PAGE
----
The Ebola virus is one of approximately 30 viruses which can cause hemorrhagic fever. The virus derived its name from the Ebola River in African, which was the site of one of the earliest outbreaks in 1976. The current widespread outbreak is due to the Ebolavirus zaire strain. The transmission mechanisms have been related to animal vectors, primarily fruit bats and forest non-human primates.
With an incubation period of 2-21 days, the primary manifestations of Ebola infection vary with the stage of the disease at the time of presentation, with fever, sore throat, diffuse constitutional symptoms (aches, nausea and vomiting, diarrhea), maculopapular rash, and conjunctival injection being common. Late manifestations include bleeding from skin and mucosa, myocarditis and pulmonary edema, dehydration and electrolyte imbalance, hypovolemia, and liver and kidney failure. Past survivors of the infection appear to have had a robust immune system response.
The virus utilizes two glycoproteins to cause damage—one glycoprotein binds to neutrophil receptors and inhibits neutrophil activity, while another glycoprotein binds to endothelial cells, causing both intravascular coagulation and leaky blood vessels. Asymptomatic infection does occur, with those individuals exhibiting an early and vigorous immunologic response with production of interleukins and tumor necrosis factor, resulting in enhanced cell-mediated and humoral-mediated immunity.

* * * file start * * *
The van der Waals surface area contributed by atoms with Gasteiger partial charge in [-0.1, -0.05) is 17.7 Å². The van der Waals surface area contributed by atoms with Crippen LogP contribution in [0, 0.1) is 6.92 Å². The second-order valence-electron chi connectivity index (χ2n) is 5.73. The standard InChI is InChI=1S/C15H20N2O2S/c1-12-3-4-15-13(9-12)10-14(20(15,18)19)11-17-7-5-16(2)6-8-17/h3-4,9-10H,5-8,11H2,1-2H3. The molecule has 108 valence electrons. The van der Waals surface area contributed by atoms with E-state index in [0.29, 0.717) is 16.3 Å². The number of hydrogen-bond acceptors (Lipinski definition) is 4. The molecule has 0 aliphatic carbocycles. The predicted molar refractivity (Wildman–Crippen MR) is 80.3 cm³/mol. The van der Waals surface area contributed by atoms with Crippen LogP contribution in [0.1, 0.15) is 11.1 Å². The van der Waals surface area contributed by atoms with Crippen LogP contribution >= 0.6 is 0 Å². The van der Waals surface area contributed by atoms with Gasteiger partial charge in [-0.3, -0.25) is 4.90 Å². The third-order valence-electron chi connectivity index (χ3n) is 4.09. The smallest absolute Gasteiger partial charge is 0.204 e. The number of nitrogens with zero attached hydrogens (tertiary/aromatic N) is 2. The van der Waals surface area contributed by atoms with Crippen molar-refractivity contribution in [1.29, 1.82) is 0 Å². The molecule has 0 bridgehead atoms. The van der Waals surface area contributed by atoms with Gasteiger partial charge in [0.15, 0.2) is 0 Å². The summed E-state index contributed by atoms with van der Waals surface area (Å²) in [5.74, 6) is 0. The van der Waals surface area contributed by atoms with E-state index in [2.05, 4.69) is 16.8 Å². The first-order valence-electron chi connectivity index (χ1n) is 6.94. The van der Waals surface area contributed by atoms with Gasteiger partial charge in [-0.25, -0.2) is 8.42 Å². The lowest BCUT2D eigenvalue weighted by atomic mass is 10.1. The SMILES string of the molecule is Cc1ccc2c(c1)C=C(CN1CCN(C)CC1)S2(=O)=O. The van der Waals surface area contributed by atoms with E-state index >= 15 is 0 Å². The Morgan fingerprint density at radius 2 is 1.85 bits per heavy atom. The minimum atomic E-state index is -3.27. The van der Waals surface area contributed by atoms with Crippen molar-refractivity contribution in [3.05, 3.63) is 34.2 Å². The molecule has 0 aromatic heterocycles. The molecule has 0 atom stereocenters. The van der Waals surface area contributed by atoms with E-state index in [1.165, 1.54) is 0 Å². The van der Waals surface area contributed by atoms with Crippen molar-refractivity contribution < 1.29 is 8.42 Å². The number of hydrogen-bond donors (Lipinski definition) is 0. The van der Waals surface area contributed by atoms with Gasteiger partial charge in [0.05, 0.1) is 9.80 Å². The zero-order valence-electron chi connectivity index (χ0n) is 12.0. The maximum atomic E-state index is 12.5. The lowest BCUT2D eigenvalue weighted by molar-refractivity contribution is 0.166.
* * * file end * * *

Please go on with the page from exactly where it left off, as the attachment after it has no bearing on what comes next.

Management of Ebola infection patients begins with a high index of suspicion, followed by rapid isolation and a rapid ELISA test for Ebola antigens, usually confirmed by the CDC. A special, reverse flow isolation room is required, with full personal protective equipment (PPE) for all healthcare personnel entering the isolation room. Special attention to donning and removal of the PPE is extremely important, as is the proper disposal of patient waste products and all items that have come in contact with the patient. These protocols are still being refined and healthcare personnel education is critical for their protection.
There are many healthcare system challenges still outstanding, including identification of potential victims during the influenza season, safety and protection of other patients in physician’s offices and emergency departments, protection of first responders and healthcare workers, proper disposal of wastes, information technology/electronic medical record keeping, and HIPAA compliance, to name a few. The process is evolving seemingly daily and all healthcare providers must be as knowledgeable and prepared as possible.
About the Presenter
Richard Holt, MD, MSE, MPH, MABE, D BE
Dr. Holt is a professor emeritus at the University of Texas Health Science Center at San Antonio, on the clinical faculty at the Brooke Army Medical Center, Fort Sam Houston, Texas, and teaches at the UT School of Public Health. He is also Editor-in-Chief of theSouthern Medical Journal. His public health interests are in global health and international medicine, including bioterrorism and disaster medicine. He also teaches bioethics to healthcare professionals.